The human challenges of digitalisation

How employers, employees, and entrepreneurs should prepare for the future
David Futter
Data center

In our recent report on the macroeconomic trends that are having the greatest impact on businesses across the world, business leaders globally recognised both the opportunities and challenges of the global transition to a digital economy. The tech skills gap was a particular source of concern and rightly so.

The tech skills shortage not only has the potential to hold back innovation, it could prevent many businesses from carrying out their day to day activity, since so many companies rely on legacy systems that need constant attention just to keep going.

Judging by the results of the survey we conducted for this study, digital economy executives generally expect macroeconomic trends (everything from demographic change to the transition to Net Zero) to hold considerable growth opportunities for their businesses in the years ahead.

Continued digitalisation will be a key source of that growth, as organisations across all sectors recognise gaps in technology capabilities and seek to embed digital technology ever more firmly in their foundations. Another trend—worldwide efforts to reach net zero carbon emissions—will also do much to shape the fortunes of digital economy businesses.

Accelerating Change & Tech’s Potential

Of the macroeconomic trends, digitalisation is seen to offer digital economy companies the most attractive business opportunities over the coming years, as organisations everywhere deploy newer technologies while striving to derive ever more value from them. However, across sectors, 97% of the executives surveyed said their organisations’ existing technology capabilities are not sufficient to capitalise on the opportunities that the macroeconomic trends offer. This will present opportunities for digital economy companies who will be called on to fill many of these existing and future gaps. Prominent among those technologies is AI. Given a list of specific market developments that could impact their businesses over the next decade, digital economy respondents say advances in AI (notably, machine learning and natural language processing) and related fields are the most likely to do so.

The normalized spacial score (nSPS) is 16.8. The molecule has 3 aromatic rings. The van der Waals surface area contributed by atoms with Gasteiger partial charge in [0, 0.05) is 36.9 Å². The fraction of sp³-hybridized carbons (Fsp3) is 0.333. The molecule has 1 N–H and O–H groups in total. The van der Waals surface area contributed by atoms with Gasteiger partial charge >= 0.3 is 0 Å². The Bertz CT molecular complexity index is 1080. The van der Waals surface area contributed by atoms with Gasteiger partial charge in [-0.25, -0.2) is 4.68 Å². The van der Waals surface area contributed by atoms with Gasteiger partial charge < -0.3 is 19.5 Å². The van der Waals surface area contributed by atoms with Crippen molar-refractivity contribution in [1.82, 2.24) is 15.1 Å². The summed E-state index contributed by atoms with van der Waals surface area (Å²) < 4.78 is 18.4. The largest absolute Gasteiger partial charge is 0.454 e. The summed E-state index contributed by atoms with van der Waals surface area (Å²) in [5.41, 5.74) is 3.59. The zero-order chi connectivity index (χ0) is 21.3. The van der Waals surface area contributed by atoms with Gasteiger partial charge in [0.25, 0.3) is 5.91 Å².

Figure 1: AIs gathering force

Market developments likely to have the biggest impact on digital economy businesses over the next decade

Source: Economist Impact survey—Ashurst Future Forces Report

“This is not just hype,” says Sinan Aral, director of the MIT Initiative on the Digital Economy. “There’s real innovation at work in the generative AI chatbots we’re seeing today. They offer hints of exponential increases in LLM performance that I think are on the near horizon.” Investments are already pouring into startups working in the area. NFX, a venture capital firm, counted over 500 generative-AI startups in 2022.

At the same time, accelerated technology change can pose difficulties for digital economy businesses. There are potential risks arising from AI-related ethical hazards, and the danger of falling afoul of data privacy rules. As a result, organisations will increasingly be held accountable to new regulations aiming to put safeguards in place. For example, in 2022 alone, 37 AI-related bills were passed into law globally, as per Stanford University’s 2023 AI Index. Since this is a rapidly evolving area, digital economy companies will struggle even more than usual to acquire the skills necessary to fully utilise AI and comply with whatever regulations various jurisdictions might implement. There's no easy fix to this – but businesses can help reduce the impact by training their workforce early in the foundations of data and AI, as well as making sure they are keeping a close watch in their key markets on how regulation is developing.

Another set of difficulties is internal: they may be purveyors of advanced digital solutions, but tech companies are no strangers to problems with their own digitalisation programmes. In particular, many industry respondents (35%) say their firms struggle to overcome problems posed by legacy IT systems. The complexity of legacy monolithic architectures – a singular large network with one code base - poses a significant barrier to modernisation. This is especially challenging for larger and older firms who rely on legacy applications compared to start-ups. Start-ups, especially in the tech sector, are agile and able to adopt modern software at pace. This agility, of course, depends on those start-ups having the necessary skills in their small workforces. The greater resources of larger, more established companies could well give them an advantage, enabling them to offer higher salaries and training programmes designed to fill neatly any current skills gaps.